Deathly Hallows: The end of an Era

Posted on Jul 22, 2007
Now that I'm over the initial shock of the book, its time to put my thoughts.


First of all Deathly Hallows is amazing, and to the few fans who disliked it, they are missing JKR's point of view.

Second, Deathly Hallows is dark, very dark. Not only are their constant fights and ambushes, but people close to your heart die. Remus, Tonks, Dobby, Fred, Snape and Moody. Once you finish reading and everything sinks in, the sadness of losing them will be just as heavy in your heart as the happiness of Voldemort's death.

Deathly Hallows is very well assembled. JKR has managed to unite almost every loose end. It is also very quick. DH begins with an escape from Privet Drive to the Burrow. This results in Moody's death and George losing an ear. Fred and George's humour is evident even here, where George remarks that he is saint-like (holey!). After a short hiatus of Bill and Fleur's wedding ( which nevertheless leads Harry on the path to the Deathly Hallows ), the action begins again. Harry, Ron and Hermione have to run away and try and destroy all the Horcruxes. What I really liked here was the friendship, yet the palpable strain on it due to disappointment.

The Deathly Hallows are a collection of three objects (Harry's Invisibility Cloak, the Resurrection Stone (Gaunt's ring) and the Elder wand) which give the owner control over Death, although this concept is never really totally used.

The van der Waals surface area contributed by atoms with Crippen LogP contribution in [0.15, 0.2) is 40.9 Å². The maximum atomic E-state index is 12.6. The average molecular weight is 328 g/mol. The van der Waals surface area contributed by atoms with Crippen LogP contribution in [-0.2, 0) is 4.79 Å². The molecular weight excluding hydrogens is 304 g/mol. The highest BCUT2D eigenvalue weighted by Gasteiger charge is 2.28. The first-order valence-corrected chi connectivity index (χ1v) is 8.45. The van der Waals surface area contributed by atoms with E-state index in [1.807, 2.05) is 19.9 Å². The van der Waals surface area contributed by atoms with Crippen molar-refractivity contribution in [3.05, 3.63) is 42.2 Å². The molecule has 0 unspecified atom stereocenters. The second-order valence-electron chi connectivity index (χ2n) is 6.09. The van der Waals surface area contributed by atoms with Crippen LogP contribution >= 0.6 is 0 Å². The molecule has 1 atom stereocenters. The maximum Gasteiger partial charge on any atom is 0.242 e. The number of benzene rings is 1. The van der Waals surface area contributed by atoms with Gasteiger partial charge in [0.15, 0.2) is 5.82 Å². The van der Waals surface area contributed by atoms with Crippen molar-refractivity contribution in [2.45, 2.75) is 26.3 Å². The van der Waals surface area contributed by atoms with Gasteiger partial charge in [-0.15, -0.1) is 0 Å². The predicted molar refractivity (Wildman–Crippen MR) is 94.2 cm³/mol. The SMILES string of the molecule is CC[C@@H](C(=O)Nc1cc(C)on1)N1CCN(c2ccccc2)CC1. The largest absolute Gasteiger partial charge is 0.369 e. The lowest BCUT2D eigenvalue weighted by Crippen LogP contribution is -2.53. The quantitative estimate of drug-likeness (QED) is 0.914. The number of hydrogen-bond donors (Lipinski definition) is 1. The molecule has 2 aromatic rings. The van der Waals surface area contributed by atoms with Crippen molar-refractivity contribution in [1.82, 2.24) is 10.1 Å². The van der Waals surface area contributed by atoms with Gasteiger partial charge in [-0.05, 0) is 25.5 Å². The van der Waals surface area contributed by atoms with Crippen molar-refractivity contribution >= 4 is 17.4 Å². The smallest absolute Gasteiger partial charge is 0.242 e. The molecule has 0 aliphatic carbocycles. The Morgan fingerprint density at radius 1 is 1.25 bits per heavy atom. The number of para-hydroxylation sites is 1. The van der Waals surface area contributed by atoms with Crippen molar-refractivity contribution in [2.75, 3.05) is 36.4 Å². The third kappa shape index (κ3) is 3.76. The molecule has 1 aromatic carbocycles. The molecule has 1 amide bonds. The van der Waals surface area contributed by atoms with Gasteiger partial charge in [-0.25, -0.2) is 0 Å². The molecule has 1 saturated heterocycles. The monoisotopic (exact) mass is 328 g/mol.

The grand finale is at Hogwarts, where Harry, Ron and Hermione arrive to find the final Horcrux. Hogwarts has already revolted with an underground movement lead by Neville Longbottom and other DA members. The Room of Requirement, thought to be introduced merely as a location, assumes prime importance in the seventh book. Voldemort leads the assault (but doesn't actually fight) with Death Eaters, Aragog's descendants, Giants and his fear. Remus Lupin, Nymphadora Tonks and Fred Weasley die during the battle.

Snape gives his memories to Harry in his dying moments, explaining his connection with Lily and whose side he is really on. The memories also reveal that Harry has to sacrifice himself.

Deathly Hallows ends with a strange union between the living and the dead when Harry goes to the nether world to commune with Dumbledore, yet remains alive, tied to Earth by his blood in Voldemort's veins.

The secrets of the Elder wand and its ownership finally lead to the downfall of Voldemort.

When you finish the book an overwhelming sense of peace permeates you, yet gloom that this is the end of one of the greatest stories of all time. You also have a new perspective of Dumbledore, and his imperfections.

The Epilogue on the other hand is bad, plain bad and I expected better from Rowling. She merely completes the circle by depicting Harry and Ginny's kids getting on the Hogwarts Express nineteen years later. I was expecting something about what all the main characters did for a living, what was the state of the wizarding world, the attitude towards lesser beings. I would also have liked a bit of the immediate aftermath of the end of Voldemort, I mean there has to be a lot of cleaning up. Harry and the Dursleys meeting again would have helped.

Considering that this was the last book a decent 700-750 pages would be better, perhaps she could expand more on the fifty who died, and what the other members of the Order where doing when the trio were zooming along the countryside. A bit of contact with their friends could have really helped them.